Before we dive into the nitty-gritty (clever code, here, for “Kelly’s continued pure, unmitigated delight”) of episode 2, I have done a little bit of pro bono digging, and found that the name of the What We do in the Shadows theme song is called “You’re Dead” by Norma Tanega, and I highly recommend Youtube-ing the shit out of it. We could call it a useful accompaniment to this review, but realistically, it’s just an earworm that you’ll be delighted you got stuck in your head for the next 24 hours or so. In a way, it’s the perfect distillation of What We do in the Shadows so far – a deceptively upbeat and perky approach to something very dark.
Because What We do in the Shadows is a new series, episode 2 still works as a bit of a table setter. The vamps now have a bit of a plan. The Baron (who only gives his orders during the moment of orgasm, so no one hears them clearly or knows what they’re agreeing to) pretty emphatically wants them to take over the land – there is some debate amongst the assembled about whether that means Staten Island, the New World, North America, and if Canada should be involved at all. Luckily, Colin Robinson knows all about how to curry power and favor, being as any good energy vampire would, an aficionado or local city council meetings. Though they are loath to endure his company, the vamps go with Colin Robinson (who is only ever referred to by both names. Presumably and act of respect for the most fearsome creature they can conceive of) to what turns out to be a zoning meeting.
Nandor, as the unofficial spokesperson of the group, attempts to lay out their demands-including but not limited to Laszlo’s ban on all turtlenecks – but is shut down pretty quickly by the council leader, Barbara Lazarro. She – very politely, given the deeply ominous tone of Nandor’s declarations – explains that it’s a zoning meeting, but if he wants to come back another time, he’s welcome to.
Our vamps now have a general (and let us be abundantly clear here…it is VERY general) understanding of the workings of local government. Barbara is the head and has some semblance of control, but she can be voted out by Doug Peterson, who is running against her in the local elections. Nandor thinks the best course of action is to turn Doug Peterson into his puppet and have him unseat Barbara. Laszlo thinks the trick is to woo Barbara. Nadjia doesn’t really give a shit either way, she is more interested in helping out Jenna, the sad and sole lady LARP-er we met the last episode.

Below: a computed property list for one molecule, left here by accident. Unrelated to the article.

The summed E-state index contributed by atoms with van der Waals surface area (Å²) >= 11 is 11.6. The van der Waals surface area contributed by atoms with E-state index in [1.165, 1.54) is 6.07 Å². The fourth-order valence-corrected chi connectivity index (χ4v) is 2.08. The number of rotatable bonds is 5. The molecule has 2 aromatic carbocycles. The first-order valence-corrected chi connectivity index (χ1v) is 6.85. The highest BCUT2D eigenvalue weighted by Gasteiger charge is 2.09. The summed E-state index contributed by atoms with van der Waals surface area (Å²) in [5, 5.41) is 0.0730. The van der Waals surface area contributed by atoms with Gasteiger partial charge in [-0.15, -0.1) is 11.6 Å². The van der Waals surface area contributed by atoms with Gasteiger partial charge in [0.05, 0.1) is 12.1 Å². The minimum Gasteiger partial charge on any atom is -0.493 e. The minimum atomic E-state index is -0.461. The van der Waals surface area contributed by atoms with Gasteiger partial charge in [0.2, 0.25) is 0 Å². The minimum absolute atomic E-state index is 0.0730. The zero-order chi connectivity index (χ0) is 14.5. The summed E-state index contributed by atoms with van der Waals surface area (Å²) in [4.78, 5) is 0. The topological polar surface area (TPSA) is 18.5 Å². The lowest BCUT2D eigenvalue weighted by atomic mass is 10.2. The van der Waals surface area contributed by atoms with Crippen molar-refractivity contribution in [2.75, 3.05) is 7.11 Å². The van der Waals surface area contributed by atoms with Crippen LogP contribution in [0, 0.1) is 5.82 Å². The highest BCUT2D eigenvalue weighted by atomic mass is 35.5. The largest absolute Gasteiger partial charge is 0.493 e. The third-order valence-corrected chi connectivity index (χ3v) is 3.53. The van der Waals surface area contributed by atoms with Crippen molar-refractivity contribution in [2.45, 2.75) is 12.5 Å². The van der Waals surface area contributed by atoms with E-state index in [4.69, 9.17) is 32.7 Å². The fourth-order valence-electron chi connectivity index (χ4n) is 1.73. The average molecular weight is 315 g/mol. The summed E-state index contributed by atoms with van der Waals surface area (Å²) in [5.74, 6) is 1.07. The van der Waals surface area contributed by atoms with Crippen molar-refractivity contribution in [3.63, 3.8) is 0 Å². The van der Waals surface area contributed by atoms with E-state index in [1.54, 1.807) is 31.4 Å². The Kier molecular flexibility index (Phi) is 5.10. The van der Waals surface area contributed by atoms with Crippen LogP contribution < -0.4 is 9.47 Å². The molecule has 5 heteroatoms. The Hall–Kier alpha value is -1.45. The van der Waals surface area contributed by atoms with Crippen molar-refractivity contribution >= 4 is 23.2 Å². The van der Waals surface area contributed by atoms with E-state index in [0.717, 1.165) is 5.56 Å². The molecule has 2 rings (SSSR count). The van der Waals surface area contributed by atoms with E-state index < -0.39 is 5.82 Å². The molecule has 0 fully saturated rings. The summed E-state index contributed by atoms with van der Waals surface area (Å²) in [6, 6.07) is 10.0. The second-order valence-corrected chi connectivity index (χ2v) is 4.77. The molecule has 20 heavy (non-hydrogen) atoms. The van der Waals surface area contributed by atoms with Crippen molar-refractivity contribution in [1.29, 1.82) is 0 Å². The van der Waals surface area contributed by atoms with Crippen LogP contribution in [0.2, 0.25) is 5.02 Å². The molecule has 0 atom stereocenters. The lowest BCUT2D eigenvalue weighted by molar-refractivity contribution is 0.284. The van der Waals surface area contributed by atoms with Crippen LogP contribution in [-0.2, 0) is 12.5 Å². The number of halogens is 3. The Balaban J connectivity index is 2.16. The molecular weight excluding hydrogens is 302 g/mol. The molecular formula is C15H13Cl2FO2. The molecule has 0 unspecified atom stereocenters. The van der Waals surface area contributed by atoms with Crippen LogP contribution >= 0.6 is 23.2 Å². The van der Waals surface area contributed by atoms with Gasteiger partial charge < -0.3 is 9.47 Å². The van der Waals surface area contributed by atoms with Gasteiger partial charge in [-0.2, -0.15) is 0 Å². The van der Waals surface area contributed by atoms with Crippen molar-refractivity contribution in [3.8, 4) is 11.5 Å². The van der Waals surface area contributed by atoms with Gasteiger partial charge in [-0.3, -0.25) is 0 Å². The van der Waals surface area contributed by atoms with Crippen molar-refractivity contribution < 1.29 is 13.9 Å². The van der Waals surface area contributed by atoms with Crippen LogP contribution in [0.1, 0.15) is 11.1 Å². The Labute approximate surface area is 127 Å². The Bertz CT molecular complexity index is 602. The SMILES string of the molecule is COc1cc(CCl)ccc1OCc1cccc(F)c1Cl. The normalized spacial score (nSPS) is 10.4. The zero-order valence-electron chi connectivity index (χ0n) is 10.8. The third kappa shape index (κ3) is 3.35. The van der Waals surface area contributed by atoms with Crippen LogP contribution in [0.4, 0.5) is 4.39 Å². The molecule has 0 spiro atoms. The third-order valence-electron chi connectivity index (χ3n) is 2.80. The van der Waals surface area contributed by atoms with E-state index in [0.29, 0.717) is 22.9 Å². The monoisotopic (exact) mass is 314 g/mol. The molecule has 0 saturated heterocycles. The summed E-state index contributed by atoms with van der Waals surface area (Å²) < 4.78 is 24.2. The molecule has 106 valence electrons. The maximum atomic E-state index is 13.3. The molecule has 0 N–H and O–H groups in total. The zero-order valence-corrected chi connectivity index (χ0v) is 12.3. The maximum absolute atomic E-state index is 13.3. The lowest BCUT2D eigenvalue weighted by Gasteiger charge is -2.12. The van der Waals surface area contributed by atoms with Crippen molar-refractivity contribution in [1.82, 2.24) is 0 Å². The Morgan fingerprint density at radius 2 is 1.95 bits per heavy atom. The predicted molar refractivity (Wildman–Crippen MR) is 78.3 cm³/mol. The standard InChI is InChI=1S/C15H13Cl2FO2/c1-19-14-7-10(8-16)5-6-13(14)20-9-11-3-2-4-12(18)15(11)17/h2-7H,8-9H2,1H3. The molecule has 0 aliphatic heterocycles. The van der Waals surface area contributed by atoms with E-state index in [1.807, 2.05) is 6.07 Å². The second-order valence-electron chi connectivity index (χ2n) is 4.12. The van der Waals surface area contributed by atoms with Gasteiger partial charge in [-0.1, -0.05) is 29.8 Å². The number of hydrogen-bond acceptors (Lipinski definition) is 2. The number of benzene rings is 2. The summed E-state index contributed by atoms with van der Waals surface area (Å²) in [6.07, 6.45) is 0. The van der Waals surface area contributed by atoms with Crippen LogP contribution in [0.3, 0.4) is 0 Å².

Alas, success is not quickly forthcoming for the boys of the band. Laszlo’s offering of a copious pile of dead raccoons he wooed by playing the clarinet (writing that sentence made me so happy) frightens Barbara Lazarro, and the absolutely insane invective Doug Peterson directs at her under Nandor’s control at the council meeting renders him toothless. Nadjia, on the other hand successfully turns a very confused Jenna into a vampire, to Guillermo’s quiet chagrin.
Certain sneaky little elements are beginning to reveal themselves about the show. In the sort of “what happens when people stop being polite and get real” confessional, solo interviews with Nandor and Laszlo, both reveal a certain, creeping contempt for the other. Laszlo, however, qualifies – don’t let Nandor see this. In his own, strange way, Laszlo fancies himself a diplomat. He’s wildly wrong, of course, but he believes in his charm and in using it to get his way – and in talking shit behind the back of someone more powerful than him, provided they’ll never hear it. Nandor is more open with his reservations about Laszlo, and it seems inevitable that such a tension will come into play frequently throughout the rest of the season.
Nadjia, on the other hand, has the potential to be the most intriguing of the three. She is less interested with vampire bureaucratic bullshit and shows signs of fatigue with the sweet dumb dumbs she lives with. It’s easy enough to believe that her decision to turn Jenna into a vampire is spurred by a desire to give the girl a gift – she sees some of herself in a woman being looked over in favor of men – but it is equally plausible at this point that she wants a companion who won’t be drawn into alpha male posturing. We shall see.
As before, the show utilizes the culture shock between the old world and the new one to great effect. The vampires are very funny, but so is the absolute lack of reaction from any of the modern humans around them. Why shouldn’t they wear capes and ruffs and release strange polemics in city council meetings? Of course, it is New York….
Still, perhaps the greatest charm is in the strange and often weirdly innocent turns of phrase the show throws around. I wish that I had taken the time to write down more exact quotes – and in the future I will, though the delight of reading them could never match the absolute pleasure of hearing them delivered by such and adept cast – but a standout is certainly Nandor chastising Guillermo to be careful when dusting around a spider’s web – “you wouldn’t like it if a spider came around dusting your house.”
As a parting gift, here is a link to the theme song. Trust that it will be stuck in your head until next week, when we meet again to discuss episode 3: